A puppet show followed the games. Entitled “Ang Kuwento ni Chang E,” the show was presented by the volunteers. This served as an introduction of the Mid-Autumn Festival (MAF) to the children. Afterwards, the kids were asked some questions about the show to ensure their understanding, and those who answered correctly won prizes.

Now familiar with the idea of the Mid-Autumn Festival, the community got to experience one of its traditions by playing the dice game. Once the mechanics of the game were explained, it was all fun and laughter as the kids played with the volunteers.


Volunteers and kids enjoying the Mid-Autumn dice game. Photo by Joshua Cheng.

Stephanie Sayson, the President who was among the volunteers for the first outreach, recalled the outreach to be amazing and refreshing. “[It’s] definitely a different experience from previous outreaches we’ve had in Celadon. The kids from the area were super quick in picking up the MAF story and the dice game itself. I think every Celadonean, Chinese or not, needs to experience really going out and sharing our culture. It’s so refreshing to see how they understand and appreciate our culture. And it’s great that we push for fostering nationhood through culture sharing while they are young. Looking forward to the next ones!”


Building and Spreading the Holiday Cheer

Some members of the construction team from R.E.A.C.H. 2 hard at work. Photo by Mark Yu.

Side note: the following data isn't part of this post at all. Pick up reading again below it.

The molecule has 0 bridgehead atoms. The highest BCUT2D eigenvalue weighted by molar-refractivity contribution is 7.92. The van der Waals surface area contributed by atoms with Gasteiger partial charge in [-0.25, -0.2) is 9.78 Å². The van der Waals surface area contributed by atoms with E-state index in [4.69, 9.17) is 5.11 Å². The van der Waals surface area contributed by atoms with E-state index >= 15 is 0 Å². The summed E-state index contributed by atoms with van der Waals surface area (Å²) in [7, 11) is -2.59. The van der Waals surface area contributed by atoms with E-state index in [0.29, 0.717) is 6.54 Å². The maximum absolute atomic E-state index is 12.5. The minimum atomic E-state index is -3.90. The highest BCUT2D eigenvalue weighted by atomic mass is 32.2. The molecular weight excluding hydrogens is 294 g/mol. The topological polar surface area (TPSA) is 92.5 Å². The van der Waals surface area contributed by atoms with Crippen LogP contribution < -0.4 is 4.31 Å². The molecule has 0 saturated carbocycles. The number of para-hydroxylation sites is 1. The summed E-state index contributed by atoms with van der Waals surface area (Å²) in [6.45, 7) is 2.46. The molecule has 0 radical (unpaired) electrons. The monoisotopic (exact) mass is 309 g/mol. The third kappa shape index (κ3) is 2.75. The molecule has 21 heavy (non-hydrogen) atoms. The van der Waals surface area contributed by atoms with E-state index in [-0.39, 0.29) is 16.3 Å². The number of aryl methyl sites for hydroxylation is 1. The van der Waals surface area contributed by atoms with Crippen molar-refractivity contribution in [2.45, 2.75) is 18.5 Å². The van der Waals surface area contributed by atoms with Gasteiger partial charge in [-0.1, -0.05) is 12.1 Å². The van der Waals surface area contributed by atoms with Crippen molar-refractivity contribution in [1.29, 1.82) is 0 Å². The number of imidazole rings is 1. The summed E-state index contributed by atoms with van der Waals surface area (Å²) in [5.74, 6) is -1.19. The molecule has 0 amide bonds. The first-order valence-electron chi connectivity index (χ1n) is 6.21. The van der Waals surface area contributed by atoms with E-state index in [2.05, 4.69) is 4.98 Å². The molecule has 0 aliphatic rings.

The second R.E.A.C.H. held last December 8 split the volunteers into two teams. One team made their way back to the PIP Community for the Christmas Carenival the volunteers have prepared for the children while the other team took part in the build project of the Escopa Tanglaw Community located in Project 4, Quezon City. Both operations were held near simultaneously from 1:00-6:00 p.m. and executed in partnership with GK-Ateneo.

The build started with quick introductions with the members from the Escopa Tanglaw Community. The participants formed a human chain, wherein loose stone and gravel were shoveled into bags and then passed from person to person onto the second floor of the house undergoing construction. These materials are to be used in the mixing of the cement crucial in the ongoing construction of the house the Escopa Tanglaw Community envisioned.

The build project had to be stopped early though due to bad weather, but nonetheless the members of the community expressed their thanks due to the time and effort the volunteers saved them with their combined efforts.

While the build was ongoing, the PIP team also had their hands full with the Carenival they have arranged for the children. The Christmas-themed Carenival was a series of mini-games designed to share the Chinese culture with the children of the PIP Community. Hosted by Chenelle Co, the volunteers wasted no time in guiding the children through the different Carenival stations. The kids were treated to playing games like tops, tumbang preso and a quiz bee about the Chinese culture essentials. Other stations helped the kids write letters to be stuffed inside Ang Paos for their loved ones and taught them how to use chopsticks.